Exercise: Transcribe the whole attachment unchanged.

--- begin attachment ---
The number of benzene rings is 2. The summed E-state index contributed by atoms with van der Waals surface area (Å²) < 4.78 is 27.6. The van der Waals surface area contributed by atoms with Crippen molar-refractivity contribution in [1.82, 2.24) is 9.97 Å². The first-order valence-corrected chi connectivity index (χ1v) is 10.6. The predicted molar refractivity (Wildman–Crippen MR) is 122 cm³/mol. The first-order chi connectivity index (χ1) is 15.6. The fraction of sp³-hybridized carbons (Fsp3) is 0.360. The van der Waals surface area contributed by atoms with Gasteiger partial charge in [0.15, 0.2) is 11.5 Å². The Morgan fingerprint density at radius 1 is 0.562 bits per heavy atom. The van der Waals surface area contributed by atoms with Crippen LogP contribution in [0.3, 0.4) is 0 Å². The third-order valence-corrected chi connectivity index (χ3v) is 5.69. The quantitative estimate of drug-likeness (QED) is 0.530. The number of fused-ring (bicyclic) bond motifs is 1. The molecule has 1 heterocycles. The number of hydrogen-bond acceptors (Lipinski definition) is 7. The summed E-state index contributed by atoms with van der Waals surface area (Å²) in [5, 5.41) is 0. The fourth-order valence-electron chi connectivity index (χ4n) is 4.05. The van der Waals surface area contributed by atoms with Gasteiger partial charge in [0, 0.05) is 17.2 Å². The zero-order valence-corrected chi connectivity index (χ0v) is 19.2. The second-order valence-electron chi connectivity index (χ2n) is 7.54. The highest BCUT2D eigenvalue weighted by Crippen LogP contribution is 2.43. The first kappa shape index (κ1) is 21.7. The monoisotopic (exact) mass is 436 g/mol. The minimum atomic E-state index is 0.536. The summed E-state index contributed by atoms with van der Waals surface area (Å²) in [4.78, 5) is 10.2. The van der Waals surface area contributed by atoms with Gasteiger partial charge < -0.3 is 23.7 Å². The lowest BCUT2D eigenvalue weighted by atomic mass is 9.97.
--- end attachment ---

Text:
The number of benzene rings is 2. The summed E-state index contributed by atoms with van der Waals surface area (Å²) < 4.78 is 27.6. The van der Waals surface area contributed by atoms with Crippen molar-refractivity contribution in [1.82, 2.24) is 9.97 Å². The first-order valence-corrected chi connectivity index (χ1v) is 10.6. The predicted molar refractivity (Wildman–Crippen MR) is 122 cm³/mol. The first-order chi connectivity index (χ1) is 15.6. The fraction of sp³-hybridized carbons (Fsp3) is 0.360. The van der Waals surface area contributed by atoms with Gasteiger partial charge in [0.15, 0.2) is 11.5 Å². The Morgan fingerprint density at radius 1 is 0.562 bits per heavy atom. The van der Waals surface area contributed by atoms with Crippen LogP contribution in [0.3, 0.4) is 0 Å². The third-order valence-corrected chi connectivity index (χ3v) is 5.69. The quantitative estimate of drug-likeness (QED) is 0.530. The number of fused-ring (bicyclic) bond motifs is 1. The molecule has 1 heterocycles. The number of hydrogen-bond acceptors (Lipinski definition) is 7. The summed E-state index contributed by atoms with van der Waals surface area (Å²) in [5, 5.41) is 0. The fourth-order valence-electron chi connectivity index (χ4n) is 4.05. The van der Waals surface area contributed by atoms with Gasteiger partial charge in [0, 0.05) is 17.2 Å². The zero-order valence-corrected chi connectivity index (χ0v) is 19.2. The second-order valence-electron chi connectivity index (χ2n) is 7.54. The highest BCUT2D eigenvalue weighted by Crippen LogP contribution is 2.43. The first kappa shape index (κ1) is 21.7. The monoisotopic (exact) mass is 436 g/mol. The minimum atomic E-state index is 0.536. The summed E-state index contributed by atoms with van der Waals surface area (Å²) in [4.78, 5) is 10.2. The van der Waals surface area contributed by atoms with Gasteiger partial charge < -0.3 is 23.7 Å². The lowest BCUT2D eigenvalue weighted by atomic mass is 9.97.